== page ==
In the negotiations with the Palestinian Authority, time is about to run out, and Israel must consider a unilateralistic approach that can actually prevent war, rather than continue with multilateral or bilateral diplomacy that only gives terrorists a chance to win the fight to make more innocent blood be spilt.

Palestinian Arab leadership must conform to the rules of multinational civilization, not merely pan Arabic conquest, to be a real peace partner with Israel. Relationship building with a group of people who think they need not be civilized at the end of diplomacy, ends the hopes for peace. Whereas, inviting them to realize they cannot get away that, begins a workable relationship framework from which to build a mutual relationship towards a true and lasting peace. Even if these steps must be unilateral, Israel acting on it's own, if it furthers the cause of peace, that is a very good thing. That is the very goal of ideal diplomacy.

The goal of ideal diplomacy, is peacemaking. Not the even handed alignment of interests for its own sake. Therefore poor diplomats will repeat ad nauseum the mantra of multilateralism while good diplomats will know when to not interfere with a cessation of negotiations with a pro terroristic leadership. Good diplomats will support a low percentage shot that at least gives the team a chance to win, even if it is a unilateral approach.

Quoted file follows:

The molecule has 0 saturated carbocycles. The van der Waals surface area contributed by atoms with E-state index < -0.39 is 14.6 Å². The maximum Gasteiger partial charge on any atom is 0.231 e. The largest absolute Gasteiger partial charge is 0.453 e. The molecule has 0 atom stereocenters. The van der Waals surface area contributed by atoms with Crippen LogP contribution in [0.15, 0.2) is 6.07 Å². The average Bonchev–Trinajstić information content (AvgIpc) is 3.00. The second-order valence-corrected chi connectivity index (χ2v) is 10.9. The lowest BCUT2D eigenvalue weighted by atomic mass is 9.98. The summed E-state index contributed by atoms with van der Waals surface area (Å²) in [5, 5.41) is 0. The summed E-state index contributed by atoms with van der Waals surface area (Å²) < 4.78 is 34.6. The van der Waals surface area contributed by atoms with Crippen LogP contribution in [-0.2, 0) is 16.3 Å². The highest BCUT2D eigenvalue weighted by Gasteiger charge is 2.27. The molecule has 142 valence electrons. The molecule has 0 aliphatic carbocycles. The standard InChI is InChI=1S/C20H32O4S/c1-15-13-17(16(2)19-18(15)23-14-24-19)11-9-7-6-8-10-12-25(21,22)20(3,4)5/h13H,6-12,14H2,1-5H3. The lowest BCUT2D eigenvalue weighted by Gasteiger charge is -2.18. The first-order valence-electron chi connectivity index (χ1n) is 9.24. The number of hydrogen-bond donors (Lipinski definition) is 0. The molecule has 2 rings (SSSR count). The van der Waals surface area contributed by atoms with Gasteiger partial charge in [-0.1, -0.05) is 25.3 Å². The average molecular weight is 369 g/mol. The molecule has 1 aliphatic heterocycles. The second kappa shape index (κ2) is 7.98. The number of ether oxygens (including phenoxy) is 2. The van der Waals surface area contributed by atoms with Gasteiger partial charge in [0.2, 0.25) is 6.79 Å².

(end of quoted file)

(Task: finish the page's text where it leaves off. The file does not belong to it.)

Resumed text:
May the wisdom of this be accepted by all that need to understand it. So that Israel is not any longer goaded by it's allies into being a sacrifice for peace, in it's own land.  May that idolatry end forever. May it very soon be so, by the grace of God.

Wednesday, December 9, 2015

Middle East Peace Plan Comparison Chart, Updated Edition

B'Ezras HaShem Yisborach, by the grace of God, in today's post I've updated the popular Jerusalem Defender peace plan comparison chart to include my assessment of the Caroline Glick peace plan. There are now a total of eight other proposed peace plans that are included in this latest version of the chart, all compared using the same six criteria that I have evaluated my Everyone Wins Peace Plan through.

Caroline Glick's proposed plan is very wise in several areas. It is unilateral and does not depend on bilateral negotiations with arch terrorists and their supporters. It also does not propose to ignore Scriptural "intel" that forewarns the world that Israel is going to have Judean and Samarian ("West Bank") territories no matter what people try to negotiate away, so it prevents running down a diplomatic path that would be doomed to fail from the start. It further does not destroy current societal configurations as most other peace plan suggestions of the past would. Most importantly, it ends the possibility of those territories being used as staging ground for a war against Israel. This is a plan that actually has a chance to work.